You might need an integrated team of doctors trained in many areas and other health care professionals to provide your care. This might prolong your survival and improve your quality of life.

Your team will help you select the right treatments for you. You have the right to choose or refuse any of the treatments suggested.

Medications

The Food and Drug Administration has approved two drugs for treating ALS:

  • Riluzole (Rilutek). Taken orally, this drug has been shown to increase life expectancy by 3 to 6 months. It can cause side effects such as dizziness, gastrointestinal conditions and liver function changes. Your doctor will monitor your blood counts and liver functions while you're on the drug.
  • Edaravone (Radicava). This drug, given by intravenous infusion, has been shown to reduce the decline in daily functioning. Its effect on life span isn't yet known. Side effects can include bruising, headache and shortness of breath. This medication is given daily for two weeks a month.

Your doctor might also prescribe medications to provide relief from other symptoms, including:

  • Muscle cramps and spasms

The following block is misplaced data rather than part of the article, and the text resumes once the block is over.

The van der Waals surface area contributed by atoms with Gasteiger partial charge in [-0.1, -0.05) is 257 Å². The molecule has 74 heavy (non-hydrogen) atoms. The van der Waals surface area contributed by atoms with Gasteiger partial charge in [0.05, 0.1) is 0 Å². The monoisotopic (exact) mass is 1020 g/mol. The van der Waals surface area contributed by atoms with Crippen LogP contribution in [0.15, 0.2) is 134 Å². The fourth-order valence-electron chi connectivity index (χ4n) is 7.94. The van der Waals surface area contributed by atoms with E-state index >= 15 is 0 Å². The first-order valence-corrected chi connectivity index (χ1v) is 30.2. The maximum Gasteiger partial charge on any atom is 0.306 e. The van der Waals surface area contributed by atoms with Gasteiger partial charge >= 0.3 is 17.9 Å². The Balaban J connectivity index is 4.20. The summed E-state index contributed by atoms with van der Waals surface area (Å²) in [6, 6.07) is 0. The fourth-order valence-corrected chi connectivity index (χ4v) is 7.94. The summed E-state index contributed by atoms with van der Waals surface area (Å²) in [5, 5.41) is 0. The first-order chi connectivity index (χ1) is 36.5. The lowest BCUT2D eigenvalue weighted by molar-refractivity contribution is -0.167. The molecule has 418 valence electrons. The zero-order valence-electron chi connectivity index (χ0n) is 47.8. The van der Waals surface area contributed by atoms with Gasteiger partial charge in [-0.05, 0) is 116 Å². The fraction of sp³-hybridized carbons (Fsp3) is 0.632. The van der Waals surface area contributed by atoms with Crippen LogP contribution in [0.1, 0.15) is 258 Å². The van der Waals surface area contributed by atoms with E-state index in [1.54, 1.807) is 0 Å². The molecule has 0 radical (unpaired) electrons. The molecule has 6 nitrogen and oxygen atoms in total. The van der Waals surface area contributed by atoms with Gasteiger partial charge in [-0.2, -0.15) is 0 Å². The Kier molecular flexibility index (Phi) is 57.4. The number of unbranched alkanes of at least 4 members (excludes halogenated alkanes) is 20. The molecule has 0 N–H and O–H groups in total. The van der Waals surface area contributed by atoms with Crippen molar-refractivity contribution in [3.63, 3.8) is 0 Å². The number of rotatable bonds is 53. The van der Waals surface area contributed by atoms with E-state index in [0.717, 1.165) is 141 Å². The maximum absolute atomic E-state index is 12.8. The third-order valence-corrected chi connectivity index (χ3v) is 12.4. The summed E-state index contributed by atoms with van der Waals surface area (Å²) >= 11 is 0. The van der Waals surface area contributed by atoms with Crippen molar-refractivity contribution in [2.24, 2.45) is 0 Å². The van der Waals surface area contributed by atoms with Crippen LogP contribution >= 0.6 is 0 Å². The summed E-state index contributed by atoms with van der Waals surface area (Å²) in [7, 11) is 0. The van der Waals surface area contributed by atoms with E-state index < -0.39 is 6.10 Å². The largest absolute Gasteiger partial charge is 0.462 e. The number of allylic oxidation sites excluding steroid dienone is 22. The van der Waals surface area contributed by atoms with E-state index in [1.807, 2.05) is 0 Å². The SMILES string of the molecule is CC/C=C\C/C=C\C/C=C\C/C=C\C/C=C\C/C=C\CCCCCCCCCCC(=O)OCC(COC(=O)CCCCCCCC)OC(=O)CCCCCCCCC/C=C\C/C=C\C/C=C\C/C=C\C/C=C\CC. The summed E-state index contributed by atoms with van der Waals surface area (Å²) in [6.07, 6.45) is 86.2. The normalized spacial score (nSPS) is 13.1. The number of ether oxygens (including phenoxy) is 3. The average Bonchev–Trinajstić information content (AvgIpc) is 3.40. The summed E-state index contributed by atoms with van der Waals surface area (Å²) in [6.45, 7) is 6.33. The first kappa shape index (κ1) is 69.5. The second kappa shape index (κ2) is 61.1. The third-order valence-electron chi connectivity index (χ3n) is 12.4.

• Constipation
  • Fatigue
  • Excessive saliva and phlegm
  • Pain
  • Depression
  • Sleep problems
  • Uncontrolled outbursts of laughing or crying

Therapies

  • Breathing care. You'll eventually have more difficulty breathing as your muscles weaken. Doctors might test your breathing regularly and provide you with devices to assist your breathing at night.

    You can choose mechanical ventilation to help you breathe. Doctors insert a tube in a surgically created hole at the front of your neck leading to your windpipe (tracheostomy) that connects to a respirator.

  • Physical therapy. A physical therapist can address pain, walking, mobility, bracing and equipment needs that help you stay independent. Practicing low-impact exercises can help maintain your cardiovascular fitness, muscle strength and range of motion for as long as possible.

    Regular exercise can also help improve your sense of well-being. Appropriate stretching can help prevent pain and help your muscles function at their best.

    A physical therapist can also help you adjust to a brace, walker or wheelchair and might suggest devices such as ramps that make it easier for you to get around.

  • Occupational therapy. An occupational therapist can help you find ways to remain independent despite hand and arm weakness. Adaptive equipment can help you perform activities such as dressing, grooming, eating and bathing.

    An occupational therapist can also help you modify your home to allow accessibility if you have trouble walking safely.